5 Houseplants That Are Dangerous For Your Dog
If you look on Instagram under any of the hashtags pertaining to homes and home decor, you’re bound to come across that wonderful boho-chic look that turns your home into a mini greenhouse with loads of plants. Terrariums are particularly popular. Either way, many of us may love the aesthetic of plants in our houses or apartments, so we go a little crazy on that front. Of course, if we have pets we also have to conscious that we’re purchasing plants that won’t be harmful to them as well. So, as pet owners, before we go out and go crazy buying all the plants, it’s important to get familiar with the ones that may be toxic to our pets.
The Lily family of plants is very expansive. But there are some plants that are downright lethal to our dogs and cats. The Mauna Loa, which also goes by the name Peace Lily, is toxic to dogs and cats while the Stargazer and Easter Lilies are toxic only to cats as it affects their appetite and kidneys, and can end up being fatal. Meanwhile, the Peace Lily is toxic for both cats and dogs and can present symptoms of vomiting. They can also experience trouble swallowing due to irritated lips and tongue.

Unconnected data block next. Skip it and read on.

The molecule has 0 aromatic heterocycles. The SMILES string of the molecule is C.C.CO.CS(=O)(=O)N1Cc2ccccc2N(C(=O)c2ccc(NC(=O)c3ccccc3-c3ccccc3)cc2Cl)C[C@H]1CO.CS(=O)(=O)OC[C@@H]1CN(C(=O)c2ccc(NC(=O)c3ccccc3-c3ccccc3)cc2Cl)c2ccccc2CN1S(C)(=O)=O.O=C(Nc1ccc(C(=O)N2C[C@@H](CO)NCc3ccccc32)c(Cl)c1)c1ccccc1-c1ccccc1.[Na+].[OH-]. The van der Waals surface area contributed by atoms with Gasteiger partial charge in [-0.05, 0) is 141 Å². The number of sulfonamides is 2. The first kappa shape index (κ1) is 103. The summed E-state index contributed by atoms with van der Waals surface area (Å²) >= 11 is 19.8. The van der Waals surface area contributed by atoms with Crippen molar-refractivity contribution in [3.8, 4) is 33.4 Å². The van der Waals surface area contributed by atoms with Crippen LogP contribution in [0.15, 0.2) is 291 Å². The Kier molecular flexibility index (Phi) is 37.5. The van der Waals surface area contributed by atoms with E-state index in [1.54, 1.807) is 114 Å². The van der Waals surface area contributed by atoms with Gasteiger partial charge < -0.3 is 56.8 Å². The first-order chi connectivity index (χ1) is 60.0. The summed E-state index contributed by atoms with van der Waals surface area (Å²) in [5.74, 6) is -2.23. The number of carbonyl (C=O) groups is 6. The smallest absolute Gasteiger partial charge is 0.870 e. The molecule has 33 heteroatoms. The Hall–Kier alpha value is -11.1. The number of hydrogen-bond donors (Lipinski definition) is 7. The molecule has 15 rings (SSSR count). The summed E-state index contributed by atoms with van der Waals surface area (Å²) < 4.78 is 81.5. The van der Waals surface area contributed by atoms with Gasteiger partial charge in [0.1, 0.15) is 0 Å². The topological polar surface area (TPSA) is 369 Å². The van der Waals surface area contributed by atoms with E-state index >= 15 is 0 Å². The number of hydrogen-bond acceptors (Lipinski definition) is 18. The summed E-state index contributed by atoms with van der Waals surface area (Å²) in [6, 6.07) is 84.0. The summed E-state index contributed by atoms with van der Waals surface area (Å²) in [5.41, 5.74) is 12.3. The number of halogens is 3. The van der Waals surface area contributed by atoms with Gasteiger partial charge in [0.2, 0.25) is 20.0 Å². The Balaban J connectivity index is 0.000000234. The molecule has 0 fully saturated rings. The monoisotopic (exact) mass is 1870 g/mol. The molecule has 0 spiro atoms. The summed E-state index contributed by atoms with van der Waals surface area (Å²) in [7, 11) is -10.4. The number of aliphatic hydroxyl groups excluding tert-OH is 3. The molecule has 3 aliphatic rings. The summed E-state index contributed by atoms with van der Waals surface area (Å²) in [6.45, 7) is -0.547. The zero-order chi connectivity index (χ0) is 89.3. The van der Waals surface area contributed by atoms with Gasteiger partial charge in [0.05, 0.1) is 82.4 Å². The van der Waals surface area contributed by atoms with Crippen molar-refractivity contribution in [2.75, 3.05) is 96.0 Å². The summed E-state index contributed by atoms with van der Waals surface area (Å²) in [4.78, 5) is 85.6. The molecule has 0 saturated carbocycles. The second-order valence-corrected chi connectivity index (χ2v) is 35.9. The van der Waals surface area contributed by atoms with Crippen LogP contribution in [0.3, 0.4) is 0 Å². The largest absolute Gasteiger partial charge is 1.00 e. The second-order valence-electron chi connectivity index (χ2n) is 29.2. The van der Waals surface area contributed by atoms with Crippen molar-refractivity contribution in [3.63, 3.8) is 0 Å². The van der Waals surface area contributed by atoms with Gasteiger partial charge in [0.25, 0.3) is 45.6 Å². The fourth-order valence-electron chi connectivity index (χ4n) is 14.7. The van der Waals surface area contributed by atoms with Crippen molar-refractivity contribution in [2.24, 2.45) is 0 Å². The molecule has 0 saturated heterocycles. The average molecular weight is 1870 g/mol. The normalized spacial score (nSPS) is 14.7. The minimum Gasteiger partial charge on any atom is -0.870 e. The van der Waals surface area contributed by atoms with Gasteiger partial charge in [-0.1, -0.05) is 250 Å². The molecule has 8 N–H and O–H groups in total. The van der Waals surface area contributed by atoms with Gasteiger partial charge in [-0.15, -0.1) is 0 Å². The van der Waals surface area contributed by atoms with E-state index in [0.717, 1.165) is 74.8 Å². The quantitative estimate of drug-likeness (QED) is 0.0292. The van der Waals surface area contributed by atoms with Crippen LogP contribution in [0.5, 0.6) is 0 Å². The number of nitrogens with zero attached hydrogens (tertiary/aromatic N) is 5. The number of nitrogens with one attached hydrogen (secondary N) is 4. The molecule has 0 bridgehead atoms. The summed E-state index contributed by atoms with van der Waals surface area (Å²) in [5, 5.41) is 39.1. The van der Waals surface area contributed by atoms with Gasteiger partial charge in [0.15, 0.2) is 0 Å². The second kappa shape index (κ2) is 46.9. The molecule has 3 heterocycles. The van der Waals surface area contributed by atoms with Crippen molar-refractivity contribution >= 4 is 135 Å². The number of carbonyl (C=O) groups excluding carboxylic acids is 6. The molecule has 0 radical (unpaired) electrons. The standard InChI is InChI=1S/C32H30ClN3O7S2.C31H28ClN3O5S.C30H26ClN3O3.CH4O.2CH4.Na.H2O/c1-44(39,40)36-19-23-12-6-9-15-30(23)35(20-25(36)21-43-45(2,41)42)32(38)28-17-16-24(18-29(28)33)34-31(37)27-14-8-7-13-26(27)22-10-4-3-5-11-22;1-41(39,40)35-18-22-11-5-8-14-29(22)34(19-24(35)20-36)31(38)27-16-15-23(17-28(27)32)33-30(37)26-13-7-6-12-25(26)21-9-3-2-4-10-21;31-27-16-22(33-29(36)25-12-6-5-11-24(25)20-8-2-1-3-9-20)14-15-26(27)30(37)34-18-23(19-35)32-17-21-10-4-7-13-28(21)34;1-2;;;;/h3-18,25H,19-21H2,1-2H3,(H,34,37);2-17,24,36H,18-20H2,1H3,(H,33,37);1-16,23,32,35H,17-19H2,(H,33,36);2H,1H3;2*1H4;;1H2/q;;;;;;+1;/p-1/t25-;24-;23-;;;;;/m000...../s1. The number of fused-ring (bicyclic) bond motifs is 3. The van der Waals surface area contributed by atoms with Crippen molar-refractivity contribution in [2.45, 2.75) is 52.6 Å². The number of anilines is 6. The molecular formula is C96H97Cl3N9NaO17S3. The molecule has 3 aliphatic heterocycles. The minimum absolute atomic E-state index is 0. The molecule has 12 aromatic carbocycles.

You would think that Aloe Vera wouldn’t make the list since it’s such a great plant for us humans when we have burns. However, it’s that specific gel substance – the one we humans find so soothing on our skin – that is very harmful to our dogs. If they ingest it, their digestive systems can be harmed.
Ivy (Hedera Helix)
We’ve all heard of Poison Ivy and make efforts to avoid it. However, even regular Ivy can be toxic to our dogs. If they ingest regular Ivy, they can develop both a rash and breathing problems. And things can get even worse as Ivy has been known to lead to coma or paralysis.
Jade (Crassula Ovata)
The Jade plant has many names like Jade Tree, Dwarf Rubber Plant, Chinese or Japanese Rubber Plant, Friendship Tree, and Baby Jade. Regardless of what you may know it as, it’s important to know that it should be kept away from dogs and cats. No one knows for sure what toxins are in this plant, but what is known is that any dog or cat that ingests Jade can end up developing the following symptoms: vomiting, incoordination (ataxia), a slow heart rate (bradycardia) and/or depression.
This plant is harmful to both dogs and cats. The plant also goes by other names such as Emerald Fern, Emerald Feather, Sprengeri Fern, Lace Fern, and Plumosa Fern. This specific fern contains a toxin called Sapogenin, and if the berries are eaten then your pet can experience diarrhea, vomiting, abdominal pain, and inflammation of the skin.
Judy Obregon, from “The Abandoned Ones (TAO) Dog Rescue,” has been driving past Texas’ Echo Lake roads at 4…